Don't Sleep There Are Snakes

Theatre, Off-West End
  • 2 out of 5 stars
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 (© Idil Sukan Draw)
1/7
© Idil Sukan Draw

Christopher Doyle and Yuriri Naka

 (© Idil Sukan Draw)
2/7
© Idil Sukan Draw

Christopher Doyle Emily Pennant-Rea Rachel Handshaw and Clifford Samuel

 (© Idil Sukan Draw)
3/7
© Idil Sukan Draw

Clifford Samuel

 (© Idil Sukan Draw)
4/7
© Idil Sukan Draw

Clifford Samuel, Christopher Doyle and Mark Arends

 (© Idil Sukan Draw)
5/7
© Idil Sukan Draw

Mark Arends

 (© Idil Sukan Draw)
6/7
© Idil Sukan Draw

Mark Arends and Clifford Samuel

 (© Idil Sukan Draw)
7/7
© Idil Sukan Draw

Mark Arends and Emily Pennant-Rea

Ambitious young company Simple8 hit a bit of a brick wall with this Amazon adventure

Pass my Elephant-in-the-Room gun, I’m putting this one down nice and early. Yes, ‘Don’t Sleep There Are Snakes’ would have seemed a far more original and intriguing proposition before Simon McBurney dropped his epic Amazonian odyssey ‘The Encounter’ on the world. Yes, their themes are similar. And their concepts. And, actually, so are their conclusions, and even some of their phrases. But that shouldn’t matter, because Simple8 are the ensemble behind rough-hewn, brilliantly imaginative adaptations of ‘Moby Dick’ and ‘The Cabinet of Dr Caligari’, so, however unfortunate their timing, there should be plenty here to be excited about.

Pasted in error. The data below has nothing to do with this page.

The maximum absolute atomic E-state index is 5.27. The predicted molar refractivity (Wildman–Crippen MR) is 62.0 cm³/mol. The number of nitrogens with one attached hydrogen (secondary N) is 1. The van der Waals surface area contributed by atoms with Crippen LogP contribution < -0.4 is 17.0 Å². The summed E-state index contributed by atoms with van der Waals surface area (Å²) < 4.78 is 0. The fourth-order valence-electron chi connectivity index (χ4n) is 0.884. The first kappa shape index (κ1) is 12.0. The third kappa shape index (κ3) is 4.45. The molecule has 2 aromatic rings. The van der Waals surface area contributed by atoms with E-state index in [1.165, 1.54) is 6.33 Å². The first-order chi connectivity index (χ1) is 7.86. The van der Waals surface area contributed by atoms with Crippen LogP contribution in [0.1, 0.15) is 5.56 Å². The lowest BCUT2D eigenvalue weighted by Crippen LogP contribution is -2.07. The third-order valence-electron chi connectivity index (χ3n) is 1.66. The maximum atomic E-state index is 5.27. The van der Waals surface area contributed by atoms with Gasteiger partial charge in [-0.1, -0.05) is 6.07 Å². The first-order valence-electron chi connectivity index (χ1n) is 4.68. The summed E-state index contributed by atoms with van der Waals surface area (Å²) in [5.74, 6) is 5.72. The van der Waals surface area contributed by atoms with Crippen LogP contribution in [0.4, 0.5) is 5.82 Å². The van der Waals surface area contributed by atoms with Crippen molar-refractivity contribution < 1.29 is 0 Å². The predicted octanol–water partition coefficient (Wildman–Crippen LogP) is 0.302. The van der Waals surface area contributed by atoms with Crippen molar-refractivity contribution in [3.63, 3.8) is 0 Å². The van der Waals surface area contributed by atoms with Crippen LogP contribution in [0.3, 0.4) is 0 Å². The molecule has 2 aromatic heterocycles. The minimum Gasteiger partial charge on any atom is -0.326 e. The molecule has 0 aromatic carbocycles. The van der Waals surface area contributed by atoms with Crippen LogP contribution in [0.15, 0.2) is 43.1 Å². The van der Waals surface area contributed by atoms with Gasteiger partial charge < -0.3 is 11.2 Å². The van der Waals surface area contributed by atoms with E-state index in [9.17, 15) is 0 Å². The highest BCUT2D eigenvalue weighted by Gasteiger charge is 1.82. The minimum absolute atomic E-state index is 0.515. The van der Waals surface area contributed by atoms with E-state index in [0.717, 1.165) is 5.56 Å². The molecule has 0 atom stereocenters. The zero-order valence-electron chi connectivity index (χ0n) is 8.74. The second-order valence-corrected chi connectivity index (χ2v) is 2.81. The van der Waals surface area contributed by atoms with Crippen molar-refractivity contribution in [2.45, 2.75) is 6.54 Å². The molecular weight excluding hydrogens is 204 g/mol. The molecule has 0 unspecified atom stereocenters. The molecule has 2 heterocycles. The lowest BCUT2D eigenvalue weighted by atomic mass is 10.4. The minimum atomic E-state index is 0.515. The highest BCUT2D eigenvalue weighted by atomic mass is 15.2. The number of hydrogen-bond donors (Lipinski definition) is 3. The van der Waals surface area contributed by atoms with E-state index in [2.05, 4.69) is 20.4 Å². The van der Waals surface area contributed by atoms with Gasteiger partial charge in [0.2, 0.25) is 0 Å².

Unfortunately, there’s barely a scrap of the magic that made those earlier productions so intoxicating. In their place is sparse and wordy documentary theatre that’s neither intriguing nor poignant enough to justify its paucity of visual or human interest.

In this true story of linguist and missionary Daniel Everett, whose time spent with the Pirahã people of the Amazon rainforest caused him to lose his faith in both God and Chomsky, Simple8 fail to make either of these fractures carry the slightest emotional resonance. Their script meanders like a lazy tributary, and their trademark blend of lo-fi ‘poor’ theatre techniques, music and movement bob to the surface so rarely their use feels almost tokenist.

The company uses intonation cleverly to suggest several interlocking spoken languages while speaking nothing but English, but outside of that, this is a disappointing field trip from a company capable of far better, more theatrically literate work.

By: Stewart Pringle

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